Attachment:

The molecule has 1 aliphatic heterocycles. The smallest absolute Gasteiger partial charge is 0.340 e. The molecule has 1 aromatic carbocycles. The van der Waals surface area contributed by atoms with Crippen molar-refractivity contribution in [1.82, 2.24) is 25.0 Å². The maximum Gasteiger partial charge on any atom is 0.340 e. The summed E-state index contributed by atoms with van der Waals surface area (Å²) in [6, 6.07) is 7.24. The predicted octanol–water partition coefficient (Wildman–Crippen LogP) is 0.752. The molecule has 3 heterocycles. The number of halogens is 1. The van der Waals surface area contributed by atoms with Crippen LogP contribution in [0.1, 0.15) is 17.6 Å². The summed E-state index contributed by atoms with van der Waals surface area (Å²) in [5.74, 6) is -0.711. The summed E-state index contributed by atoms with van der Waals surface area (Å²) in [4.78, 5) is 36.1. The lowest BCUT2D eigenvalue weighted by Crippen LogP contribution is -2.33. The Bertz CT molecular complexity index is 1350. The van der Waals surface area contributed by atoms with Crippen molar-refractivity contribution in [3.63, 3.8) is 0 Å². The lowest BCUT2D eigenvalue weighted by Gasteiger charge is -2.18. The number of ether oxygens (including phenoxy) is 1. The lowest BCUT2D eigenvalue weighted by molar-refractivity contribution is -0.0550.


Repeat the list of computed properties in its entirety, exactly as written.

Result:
The molecule has 1 aliphatic heterocycles. The smallest absolute Gasteiger partial charge is 0.340 e. The molecule has 1 aromatic carbocycles. The van der Waals surface area contributed by atoms with Crippen molar-refractivity contribution in [1.82, 2.24) is 25.0 Å². The maximum Gasteiger partial charge on any atom is 0.340 e. The summed E-state index contributed by atoms with van der Waals surface area (Å²) in [6, 6.07) is 7.24. The predicted octanol–water partition coefficient (Wildman–Crippen LogP) is 0.752. The molecule has 3 heterocycles. The number of halogens is 1. The van der Waals surface area contributed by atoms with Crippen LogP contribution in [0.1, 0.15) is 17.6 Å². The summed E-state index contributed by atoms with van der Waals surface area (Å²) in [5.74, 6) is -0.711. The summed E-state index contributed by atoms with van der Waals surface area (Å²) in [4.78, 5) is 36.1. The lowest BCUT2D eigenvalue weighted by Crippen LogP contribution is -2.33. The Bertz CT molecular complexity index is 1350. The van der Waals surface area contributed by atoms with Crippen molar-refractivity contribution in [3.63, 3.8) is 0 Å². The lowest BCUT2D eigenvalue weighted by Gasteiger charge is -2.18. The number of ether oxygens (including phenoxy) is 1. The lowest BCUT2D eigenvalue weighted by molar-refractivity contribution is -0.0550.